SF’s OpenTable revenue up as more diners make restaurant reservations online
OpenTable Inc. (NASDAQ: OPEN), a San Francisco-based restaurant reservation service, announced strong fourth-quarter and full year 2010 financial results Tuesday, topping analyst expectations and causing an upswing in share prices.
The company reported a Q4 net income of $5.1 million, or 21 cents per share, an increase from their Q4 2009 reports of $3.1, or 13 cents per share, a year ago.
OpenTable reported fourth-quarter revenues of $30.8 million, a 61 percent increase compared to $19.1 million a year ago in Q4 2009. Analysts had estimated revenues of $30.1 million.
Excluding items, which the company explained as being primarily “tax-affected stock-based compensation expense, tax-affected acquisition-related expense and tax-affected amortization of acquired intangibles,” fourth quarter net income was $8 million, or 33 cents per share. Results beat the average analyst estimate of 22 cents per share, excluding items.
Total year over year growth was also strong for the company. Operating income was $17.9 million in 2010 compared to $8.7 million in 2009. Total revenue for 2010 was $99 million, compared to $68.6 million in 2009.
Growth in participating restaurants and diner reservations were partially responsible for the strong quarter. By the conclusion of Q4 2010, there were 13,795 American restaurants participating in the OpenTable system, a 27 percent increase over Q4 2009. In addition, 17.8 million U.S. diners made (and kept) reservations, a 51 percent increase over Q4 2009. Chief Executive Officer Jeff Jordan announced during the company’s earnings call that OpenTable had seated their 200 millionth cumulative diner during Q4. Restaurants pay between $200-$300 per month for an OpenTable subscription, as well as $1 per diner booked through the OpenTable website.
Revenue from international operations continued to lag behind North America. But by the end of Q4, OpenTable reported 6,254 registered international restaurants, a 317 percent increase over Q4 2009. Seated diners totaled 1.5 million, a 352 percent increase over Q4 2009. The rapid growth in restaurants and diners was largely the result of OpenTable’s acquisition of UK-based competitor toptable.com, a deal that was finalized Oct. 1, 2010. Toptable contributed 3,680 installed restaurant additions, approximately 774,000 seated diners, and $3 million in revenue during Q4 2010. Toptable had previously been OpenTable’s largest international competitor in online reservations.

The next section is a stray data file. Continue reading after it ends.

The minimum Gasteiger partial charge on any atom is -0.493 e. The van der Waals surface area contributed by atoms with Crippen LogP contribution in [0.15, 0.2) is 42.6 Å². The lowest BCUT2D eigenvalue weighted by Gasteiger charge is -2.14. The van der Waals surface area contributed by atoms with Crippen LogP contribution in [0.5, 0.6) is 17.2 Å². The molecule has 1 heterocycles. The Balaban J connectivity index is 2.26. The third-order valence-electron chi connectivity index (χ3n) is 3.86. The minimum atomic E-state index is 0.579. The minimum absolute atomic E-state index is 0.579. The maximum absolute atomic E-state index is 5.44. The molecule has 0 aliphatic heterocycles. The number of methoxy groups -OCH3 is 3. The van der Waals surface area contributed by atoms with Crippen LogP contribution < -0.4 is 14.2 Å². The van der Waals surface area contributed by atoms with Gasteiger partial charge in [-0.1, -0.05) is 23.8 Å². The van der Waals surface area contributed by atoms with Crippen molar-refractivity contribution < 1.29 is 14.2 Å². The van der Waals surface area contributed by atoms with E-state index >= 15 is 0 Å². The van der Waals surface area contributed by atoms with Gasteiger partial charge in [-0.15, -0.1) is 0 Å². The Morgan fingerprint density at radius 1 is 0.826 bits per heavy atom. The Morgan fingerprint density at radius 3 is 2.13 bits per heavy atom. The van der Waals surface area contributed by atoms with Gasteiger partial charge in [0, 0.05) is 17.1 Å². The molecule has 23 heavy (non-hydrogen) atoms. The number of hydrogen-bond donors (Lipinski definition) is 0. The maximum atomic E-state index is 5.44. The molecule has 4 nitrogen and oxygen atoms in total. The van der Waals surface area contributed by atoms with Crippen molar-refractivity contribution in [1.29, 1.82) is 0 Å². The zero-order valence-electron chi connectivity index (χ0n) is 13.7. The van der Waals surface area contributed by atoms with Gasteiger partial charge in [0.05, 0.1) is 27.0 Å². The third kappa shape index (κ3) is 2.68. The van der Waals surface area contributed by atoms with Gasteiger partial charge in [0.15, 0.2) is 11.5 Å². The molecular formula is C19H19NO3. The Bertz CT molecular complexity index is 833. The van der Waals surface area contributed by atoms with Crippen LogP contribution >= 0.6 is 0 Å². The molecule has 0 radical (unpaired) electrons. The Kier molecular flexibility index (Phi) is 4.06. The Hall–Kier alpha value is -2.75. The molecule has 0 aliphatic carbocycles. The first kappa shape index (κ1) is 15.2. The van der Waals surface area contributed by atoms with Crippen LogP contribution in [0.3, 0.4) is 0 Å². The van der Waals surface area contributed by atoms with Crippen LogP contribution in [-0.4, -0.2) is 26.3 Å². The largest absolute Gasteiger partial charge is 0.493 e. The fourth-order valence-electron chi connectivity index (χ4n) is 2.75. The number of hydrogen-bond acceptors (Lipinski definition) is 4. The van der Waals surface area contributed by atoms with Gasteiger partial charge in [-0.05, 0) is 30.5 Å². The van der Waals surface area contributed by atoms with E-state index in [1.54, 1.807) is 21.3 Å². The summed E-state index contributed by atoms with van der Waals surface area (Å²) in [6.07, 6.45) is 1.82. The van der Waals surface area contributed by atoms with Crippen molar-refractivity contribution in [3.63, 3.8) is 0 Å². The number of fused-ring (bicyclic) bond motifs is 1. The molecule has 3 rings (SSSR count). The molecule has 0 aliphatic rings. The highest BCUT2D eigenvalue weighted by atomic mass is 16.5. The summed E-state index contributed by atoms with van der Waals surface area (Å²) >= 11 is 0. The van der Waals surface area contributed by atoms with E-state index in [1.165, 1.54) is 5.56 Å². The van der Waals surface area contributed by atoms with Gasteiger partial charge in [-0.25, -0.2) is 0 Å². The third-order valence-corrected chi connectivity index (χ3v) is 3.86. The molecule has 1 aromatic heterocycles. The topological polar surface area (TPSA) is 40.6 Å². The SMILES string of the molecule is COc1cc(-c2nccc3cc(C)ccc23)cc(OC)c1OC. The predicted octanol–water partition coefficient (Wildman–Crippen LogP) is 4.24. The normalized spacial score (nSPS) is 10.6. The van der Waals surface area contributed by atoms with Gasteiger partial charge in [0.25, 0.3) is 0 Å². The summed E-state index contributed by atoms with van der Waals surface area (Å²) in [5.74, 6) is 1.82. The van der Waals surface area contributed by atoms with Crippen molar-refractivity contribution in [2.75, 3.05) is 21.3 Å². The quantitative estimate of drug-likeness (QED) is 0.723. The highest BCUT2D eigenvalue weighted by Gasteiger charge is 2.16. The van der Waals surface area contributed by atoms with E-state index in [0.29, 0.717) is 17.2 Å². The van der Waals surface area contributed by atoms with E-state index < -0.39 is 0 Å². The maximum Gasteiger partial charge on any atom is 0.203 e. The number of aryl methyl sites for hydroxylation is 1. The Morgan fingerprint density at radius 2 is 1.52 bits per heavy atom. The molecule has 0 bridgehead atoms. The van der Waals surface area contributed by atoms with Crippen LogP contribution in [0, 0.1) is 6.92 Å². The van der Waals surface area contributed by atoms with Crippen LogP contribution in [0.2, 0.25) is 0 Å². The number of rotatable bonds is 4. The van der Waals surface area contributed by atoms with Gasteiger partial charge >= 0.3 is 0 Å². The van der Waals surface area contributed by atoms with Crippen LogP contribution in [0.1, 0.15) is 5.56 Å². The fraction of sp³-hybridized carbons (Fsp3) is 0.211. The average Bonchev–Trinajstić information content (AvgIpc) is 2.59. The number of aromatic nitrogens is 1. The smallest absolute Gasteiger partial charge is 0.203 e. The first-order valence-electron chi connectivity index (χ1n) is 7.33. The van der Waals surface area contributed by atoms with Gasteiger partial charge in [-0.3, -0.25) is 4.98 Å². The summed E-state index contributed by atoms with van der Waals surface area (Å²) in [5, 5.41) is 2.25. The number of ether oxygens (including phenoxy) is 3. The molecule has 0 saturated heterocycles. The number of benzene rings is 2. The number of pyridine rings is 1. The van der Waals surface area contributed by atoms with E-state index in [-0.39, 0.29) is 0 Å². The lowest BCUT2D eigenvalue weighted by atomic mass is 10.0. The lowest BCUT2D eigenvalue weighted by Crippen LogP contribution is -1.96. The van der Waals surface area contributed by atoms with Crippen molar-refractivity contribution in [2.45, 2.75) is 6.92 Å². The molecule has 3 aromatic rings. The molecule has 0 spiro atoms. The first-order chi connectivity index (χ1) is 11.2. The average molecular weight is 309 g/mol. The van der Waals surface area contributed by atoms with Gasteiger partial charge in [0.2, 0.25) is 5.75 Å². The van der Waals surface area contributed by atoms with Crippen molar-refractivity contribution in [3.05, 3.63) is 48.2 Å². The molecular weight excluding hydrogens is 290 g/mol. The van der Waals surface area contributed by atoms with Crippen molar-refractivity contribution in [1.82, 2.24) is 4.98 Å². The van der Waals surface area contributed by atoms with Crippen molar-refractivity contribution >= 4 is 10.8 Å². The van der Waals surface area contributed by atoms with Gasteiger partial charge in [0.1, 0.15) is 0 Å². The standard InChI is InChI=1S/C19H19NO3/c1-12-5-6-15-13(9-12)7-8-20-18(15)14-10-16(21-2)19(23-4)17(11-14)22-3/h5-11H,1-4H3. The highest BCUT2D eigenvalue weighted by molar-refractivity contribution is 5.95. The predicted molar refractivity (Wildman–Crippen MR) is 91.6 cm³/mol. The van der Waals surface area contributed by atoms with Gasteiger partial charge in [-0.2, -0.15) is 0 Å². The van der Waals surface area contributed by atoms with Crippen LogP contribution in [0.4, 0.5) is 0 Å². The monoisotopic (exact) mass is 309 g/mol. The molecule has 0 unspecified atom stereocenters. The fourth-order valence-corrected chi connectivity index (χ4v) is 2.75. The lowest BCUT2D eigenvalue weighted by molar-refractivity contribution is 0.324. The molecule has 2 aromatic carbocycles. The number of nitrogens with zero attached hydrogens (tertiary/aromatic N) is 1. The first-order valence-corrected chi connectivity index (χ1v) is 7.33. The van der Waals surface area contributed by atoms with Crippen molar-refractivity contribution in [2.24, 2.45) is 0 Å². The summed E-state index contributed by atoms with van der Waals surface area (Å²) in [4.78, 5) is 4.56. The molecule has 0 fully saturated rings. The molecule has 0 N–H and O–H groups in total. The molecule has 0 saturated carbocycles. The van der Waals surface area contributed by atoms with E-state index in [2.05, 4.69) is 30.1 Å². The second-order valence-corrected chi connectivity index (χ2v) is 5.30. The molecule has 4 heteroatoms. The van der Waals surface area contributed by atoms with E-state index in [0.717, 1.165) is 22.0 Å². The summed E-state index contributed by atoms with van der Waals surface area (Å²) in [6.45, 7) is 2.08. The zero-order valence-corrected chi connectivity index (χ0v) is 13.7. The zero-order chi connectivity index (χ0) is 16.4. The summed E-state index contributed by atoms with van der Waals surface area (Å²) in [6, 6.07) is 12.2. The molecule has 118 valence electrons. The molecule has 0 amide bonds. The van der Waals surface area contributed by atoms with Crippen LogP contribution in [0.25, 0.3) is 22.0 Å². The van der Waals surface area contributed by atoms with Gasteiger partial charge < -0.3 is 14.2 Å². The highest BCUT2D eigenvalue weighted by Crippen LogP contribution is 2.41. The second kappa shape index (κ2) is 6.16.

In addition to serving more restaurants and diners, CEO Jordan was enthusiastic about the growth of two recent OpenTable products: OpenTable Connect and Spotlight.
Connect, as it was referred to on the earnings call, is a cloud-based alternative to the OpenTable Electronic Reservation Book. The Connect option has less functionality than the full ERB, but does not require a subscription fee from the restaurants. OpenTable charges restaurants using Connect $2.50 instead of $1 for every diner seated.
Mark Mahaney of Citigroup expressed concern on the call that the Connect option may have a cannibalizing factor on the more profitable ERB business, asking, “What trends are you seeing in downsells from ERB’s to Connect customers?”
Although Jordan admitted that possibility had been one of his concerns when initially conceptualizing the Connect product. “We’ve been pleased that we haven’t had any negative cannibalistic impact that we can ascertain,” he said.
In fact, Jordan explained the new product largely had the opposite effect – many Connect restaurants upgraded to ERB when they realized they needed more functionality. He also said the Connect product enables OpenTable to save customers who want to disaffiliate from OpenTable because they don’t need a full ERB system. Instead of losing those customers completely, many adopt a Connect option instead.
Spotlight, OpenTable’s response to Groupon, has been well received by both restaurants and diners, said Jordan. Restaurants have reported that customers from OpenTable generally spend more per meal and tip more than diners from other discount sites, making restaurants feel they’re gaining long-term clients, not merely one-time deal seekers.
Prior to the earnings announcement Feb. 8, OpenTable’s shares closed up 28 cents at $85.28 on the NASDAQ stock market. In after-hours trading shares fluctuated, initially rising to a high of $90.01 before falling to $84.99. By the time the market opened on Wednesday, they had risen again to $87.01 and kept climbing for the rest of the week, reaching a 52-week high of $94.95 when the market closed on Friday.